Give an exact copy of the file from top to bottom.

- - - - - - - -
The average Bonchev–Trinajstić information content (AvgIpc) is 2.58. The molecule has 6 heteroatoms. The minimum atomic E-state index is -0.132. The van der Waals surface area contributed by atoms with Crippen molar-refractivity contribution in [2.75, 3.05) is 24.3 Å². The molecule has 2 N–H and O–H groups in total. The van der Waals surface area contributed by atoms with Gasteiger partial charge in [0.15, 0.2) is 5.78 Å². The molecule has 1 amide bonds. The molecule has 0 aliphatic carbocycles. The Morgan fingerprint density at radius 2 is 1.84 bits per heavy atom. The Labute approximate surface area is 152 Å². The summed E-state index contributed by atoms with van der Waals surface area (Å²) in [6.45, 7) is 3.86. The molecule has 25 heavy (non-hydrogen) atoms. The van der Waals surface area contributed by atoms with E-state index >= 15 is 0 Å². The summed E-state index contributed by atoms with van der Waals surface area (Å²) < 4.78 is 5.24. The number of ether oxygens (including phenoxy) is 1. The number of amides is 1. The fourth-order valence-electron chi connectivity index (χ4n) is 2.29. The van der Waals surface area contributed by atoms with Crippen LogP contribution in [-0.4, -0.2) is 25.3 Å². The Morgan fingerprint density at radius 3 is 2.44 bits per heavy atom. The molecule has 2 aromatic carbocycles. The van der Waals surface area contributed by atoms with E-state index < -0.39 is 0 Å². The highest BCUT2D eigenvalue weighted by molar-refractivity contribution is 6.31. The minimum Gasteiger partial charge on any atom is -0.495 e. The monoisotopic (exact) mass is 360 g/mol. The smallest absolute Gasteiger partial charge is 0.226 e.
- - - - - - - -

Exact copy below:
The average Bonchev–Trinajstić information content (AvgIpc) is 2.58. The molecule has 6 heteroatoms. The minimum atomic E-state index is -0.132. The van der Waals surface area contributed by atoms with Crippen molar-refractivity contribution in [2.75, 3.05) is 24.3 Å². The molecule has 2 N–H and O–H groups in total. The van der Waals surface area contributed by atoms with Gasteiger partial charge in [0.15, 0.2) is 5.78 Å². The molecule has 1 amide bonds. The molecule has 0 aliphatic carbocycles. The Morgan fingerprint density at radius 2 is 1.84 bits per heavy atom. The Labute approximate surface area is 152 Å². The summed E-state index contributed by atoms with van der Waals surface area (Å²) in [6.45, 7) is 3.86. The molecule has 25 heavy (non-hydrogen) atoms. The van der Waals surface area contributed by atoms with E-state index >= 15 is 0 Å². The summed E-state index contributed by atoms with van der Waals surface area (Å²) < 4.78 is 5.24. The number of ether oxygens (including phenoxy) is 1. The number of amides is 1. The fourth-order valence-electron chi connectivity index (χ4n) is 2.29. The van der Waals surface area contributed by atoms with Crippen LogP contribution in [-0.4, -0.2) is 25.3 Å². The Morgan fingerprint density at radius 3 is 2.44 bits per heavy atom. The molecule has 2 aromatic carbocycles. The van der Waals surface area contributed by atoms with E-state index < -0.39 is 0 Å². The highest BCUT2D eigenvalue weighted by molar-refractivity contribution is 6.31. The minimum Gasteiger partial charge on any atom is -0.495 e. The monoisotopic (exact) mass is 360 g/mol. The smallest absolute Gasteiger partial charge is 0.226 e.